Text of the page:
This week is Adobe’s big conference – Adobe Max. It’s always full of product announcements and news, and one of those happened to be some new features added to Photoshop CC.

Note: To Update, you can go to the top menu Help > Updates in Photoshop or check your Creative Cloud updater app. 

Anyway, I thought I’d give you a quick run-down (from a photographer’s perspective) on what’s new, changed, and just some things you should know. I’m covering them in the order I find them useful below, rather than the order you’d probably find them in on most of the websites I find listing the new features. Here goes:

Select and Mask Enhancements

Adobe totally overhauled the selection experience in the last Photoshop update with the Select and Mask area. If you’re not familiar with it, just to to the top menu to Select > Select and Mask. In the latest release they’ve updated a few things.

  1. You can now access the Polygonal lasso tool in Select and Mask. While the masking features are great at auto detecting edges, sometimes we want a hard edge along something and it was difficult to get before. Having the Polygonal lasso tool in there definitely helps.
  2. You can also get higher quality previews of your masking and selections.
  3. Some things are more closely aligned with how they used to be in the old Refine Edge dialog.

Face-Aware Liquify Changes

In the last Photoshop update they introduced Face-Aware Liquify that auto-detected facial features (like the eyes and mouth) and let you move a few sliders to make changes. One of the things people asked for was the ability to change one eye and not both. For example, some people have a lazy eye or just an eye that squints a little more than the other (which sometimes becomes even more apparent when they smile). Well, you have a little link icon between eye adjustments that lets you adjust each one separately.

Camera Raw Updates

There’s not much here. Mostly camera support and lens profile updates. But, there is one cool thing. Adobe Camera Raw (ACR) now supports pressure sensitive devices like Wacom and Surface Pro tablets. Lightroom has had this for a while, so it’s great that it’s finally in ACR too.

The pressure support basically controls the Flow slider when you’re using the Brush. So the best way to use it is to set Flow to 100, and then use the pressure sensitive brush to press lighter or harder to adjust the flow.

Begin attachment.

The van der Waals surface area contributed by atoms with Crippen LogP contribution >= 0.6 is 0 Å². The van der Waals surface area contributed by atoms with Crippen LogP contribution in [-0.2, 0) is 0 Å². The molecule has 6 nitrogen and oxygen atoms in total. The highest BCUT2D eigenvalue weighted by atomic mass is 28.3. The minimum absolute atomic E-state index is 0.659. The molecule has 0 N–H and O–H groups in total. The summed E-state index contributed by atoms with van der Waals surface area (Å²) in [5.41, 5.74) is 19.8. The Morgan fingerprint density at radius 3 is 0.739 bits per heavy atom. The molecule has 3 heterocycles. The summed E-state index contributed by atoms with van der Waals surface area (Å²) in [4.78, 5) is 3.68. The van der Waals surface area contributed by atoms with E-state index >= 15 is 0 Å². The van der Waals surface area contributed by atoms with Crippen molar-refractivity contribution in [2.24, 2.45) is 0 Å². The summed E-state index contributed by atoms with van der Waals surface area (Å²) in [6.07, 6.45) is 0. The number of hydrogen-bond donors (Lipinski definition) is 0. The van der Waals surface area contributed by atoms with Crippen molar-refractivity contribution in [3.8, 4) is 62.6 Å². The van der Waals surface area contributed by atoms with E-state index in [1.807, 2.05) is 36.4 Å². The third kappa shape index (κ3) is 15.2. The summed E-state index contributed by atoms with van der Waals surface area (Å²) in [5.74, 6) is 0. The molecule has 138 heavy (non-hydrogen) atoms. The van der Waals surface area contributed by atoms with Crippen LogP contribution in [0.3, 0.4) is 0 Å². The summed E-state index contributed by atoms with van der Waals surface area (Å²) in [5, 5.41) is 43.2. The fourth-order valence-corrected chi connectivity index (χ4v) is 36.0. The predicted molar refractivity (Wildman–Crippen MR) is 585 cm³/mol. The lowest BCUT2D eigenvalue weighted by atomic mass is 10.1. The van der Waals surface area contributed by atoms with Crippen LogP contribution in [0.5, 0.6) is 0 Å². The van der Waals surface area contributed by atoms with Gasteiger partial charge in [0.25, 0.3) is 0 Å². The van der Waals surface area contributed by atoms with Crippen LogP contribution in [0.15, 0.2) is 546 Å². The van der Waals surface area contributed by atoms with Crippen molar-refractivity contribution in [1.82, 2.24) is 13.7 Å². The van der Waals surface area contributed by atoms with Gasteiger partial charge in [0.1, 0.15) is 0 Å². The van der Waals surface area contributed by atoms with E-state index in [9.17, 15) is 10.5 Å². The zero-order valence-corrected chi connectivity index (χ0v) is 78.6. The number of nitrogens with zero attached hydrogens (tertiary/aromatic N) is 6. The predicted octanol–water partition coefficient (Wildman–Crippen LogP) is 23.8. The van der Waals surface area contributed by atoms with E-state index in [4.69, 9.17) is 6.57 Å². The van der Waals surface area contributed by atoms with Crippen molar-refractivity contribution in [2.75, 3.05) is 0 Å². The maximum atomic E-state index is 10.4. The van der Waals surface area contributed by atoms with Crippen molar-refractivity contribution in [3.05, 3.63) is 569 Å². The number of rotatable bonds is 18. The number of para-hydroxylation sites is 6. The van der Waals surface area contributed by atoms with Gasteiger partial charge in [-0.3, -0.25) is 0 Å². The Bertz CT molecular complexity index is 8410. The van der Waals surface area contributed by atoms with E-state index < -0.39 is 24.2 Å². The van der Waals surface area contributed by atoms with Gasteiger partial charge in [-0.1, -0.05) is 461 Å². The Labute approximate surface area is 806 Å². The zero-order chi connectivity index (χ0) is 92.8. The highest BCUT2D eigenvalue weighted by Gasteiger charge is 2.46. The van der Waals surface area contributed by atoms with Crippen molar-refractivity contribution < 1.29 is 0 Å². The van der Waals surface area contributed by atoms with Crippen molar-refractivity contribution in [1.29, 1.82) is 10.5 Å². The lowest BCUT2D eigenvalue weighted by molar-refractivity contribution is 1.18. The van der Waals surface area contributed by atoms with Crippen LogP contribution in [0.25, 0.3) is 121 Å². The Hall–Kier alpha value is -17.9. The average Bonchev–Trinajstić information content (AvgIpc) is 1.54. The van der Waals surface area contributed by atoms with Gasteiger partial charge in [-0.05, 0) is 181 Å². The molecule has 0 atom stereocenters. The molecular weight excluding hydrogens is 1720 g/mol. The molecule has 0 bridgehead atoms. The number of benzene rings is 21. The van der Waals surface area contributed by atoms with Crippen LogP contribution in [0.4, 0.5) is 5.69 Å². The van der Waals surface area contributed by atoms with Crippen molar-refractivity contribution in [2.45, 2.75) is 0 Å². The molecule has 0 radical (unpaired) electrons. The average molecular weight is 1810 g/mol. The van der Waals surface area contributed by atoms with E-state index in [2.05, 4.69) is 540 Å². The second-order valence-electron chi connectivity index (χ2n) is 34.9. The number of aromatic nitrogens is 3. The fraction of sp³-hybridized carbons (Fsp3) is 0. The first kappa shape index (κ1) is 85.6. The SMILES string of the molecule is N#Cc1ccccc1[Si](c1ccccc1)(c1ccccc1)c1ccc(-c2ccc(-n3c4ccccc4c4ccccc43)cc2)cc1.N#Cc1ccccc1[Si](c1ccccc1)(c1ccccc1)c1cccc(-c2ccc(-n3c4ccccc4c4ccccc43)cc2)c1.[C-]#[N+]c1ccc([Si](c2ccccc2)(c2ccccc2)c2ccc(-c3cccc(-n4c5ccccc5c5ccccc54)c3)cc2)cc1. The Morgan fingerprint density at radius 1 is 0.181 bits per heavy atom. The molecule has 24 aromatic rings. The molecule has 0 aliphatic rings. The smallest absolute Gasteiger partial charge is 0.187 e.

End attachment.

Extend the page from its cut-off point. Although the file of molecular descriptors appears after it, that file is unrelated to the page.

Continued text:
It also supports erase mode. For example, in Photoshop, when I flipped my Wacom pen upside down, it would switch to the Eraser tool and erase away anything I’d brushed. Now that works in ACR too with the Adjustment Brush. Flipping the pen over to the erase side turns on erase mode which is the same thing as holding down the Option/Alt key to remove the effect.

New Photoshop Search Feature

I didn’t think this feature would make it this high up on the list. Partially because it’s putting me out of a job, but also because I didn’t think “search” could be that great at first. But it’s actually worth checking out. When you press Cmd/Ctrl-F in Photoshop it goes in to Search mode.

So what’s it searching? Everything. Everything from stock, to names/labels in the Photoshop interface, documents, all the way to help & learning content.

And if you’re wondering why it’s putting me out of a job, well, if you type in Crop, it shows you the various tools and places that you would use to crop a photo. Pretty soon you won’t need me anymore 😉

But, thankfully the ultra-confusing Lightroom “Catalog” concept isn’t going anywhere any time soon, so I guess I’m okay for now.

The Properties Panel

The Properties Panel in Photoshop got a few updates. It’s really a hub in Photoshop since every tool you select show’s it “properties” in that panel. Nothing too major, but it’s got some extra options if you add type.

OpenType SVG Fonts

For photographers this is kind of a “snore” feature, but if you do any design work with your photos it’s pretty cool. My favorite part of the update is that now there’s support of the EmojiOne fonts. Who doesn’t love Emojis?

Anyway, to use the new OpenType fonts do this:

To use OpenType SVG fonts follow these steps:

  1. Create either a paragraph or point-text type layer.
  2. Set the font to an OpenType SVG font. You’ll see a little “SVG” icon next to them.
  3. Enter your text like normal. Or select specific glyphs using the Glyphs Panel (you can find the panel under Window > Glyphs).

The Name – Photoshop CC 2017

Yes! They named it CC 2017. Rather than release updates in November, at the end of 2016, and call it Photoshop CC 2016 for the next year (even though we’re in 2017, they named Photoshop CC 2017. It’s the little things that get me excited 😃

Adobe Stock Templates and Creative Cloud Libraries

Adobe Stock also includes Templates. Now, instead of beginning with a blank canvas all the time, you can some templates from Adobe Stock. Could be cool if you’re in to compositing because it’ll open all of the elements and layers, and let you deconstruct some of the templates as well as add your own images to ‘em.

A Few Photoshop CC 2017 Tips You’ll Want to Know

  1. You can now simply click outside a text box to commit text.
  2. In earlier releases of Photoshop, Cmd/Ctrl+F used to be the keyboard shortcut for reapplying the last-used filter you used. Beginning with this release, Cmd/Ctrl+F brings you to the new Search feature. If you find you don’t use the Search and you’d rather have the keyboard shortcut back to normal, you can use Edit > Keyboard Shortcuts to change it.
  3. Auto-Select is now the default setting for the layer Move tool. Personally, I hate it. Luckily, you can get back to the default setting: in the Options bar, deselect Auto-Select and choose Group from the pop-up menu.

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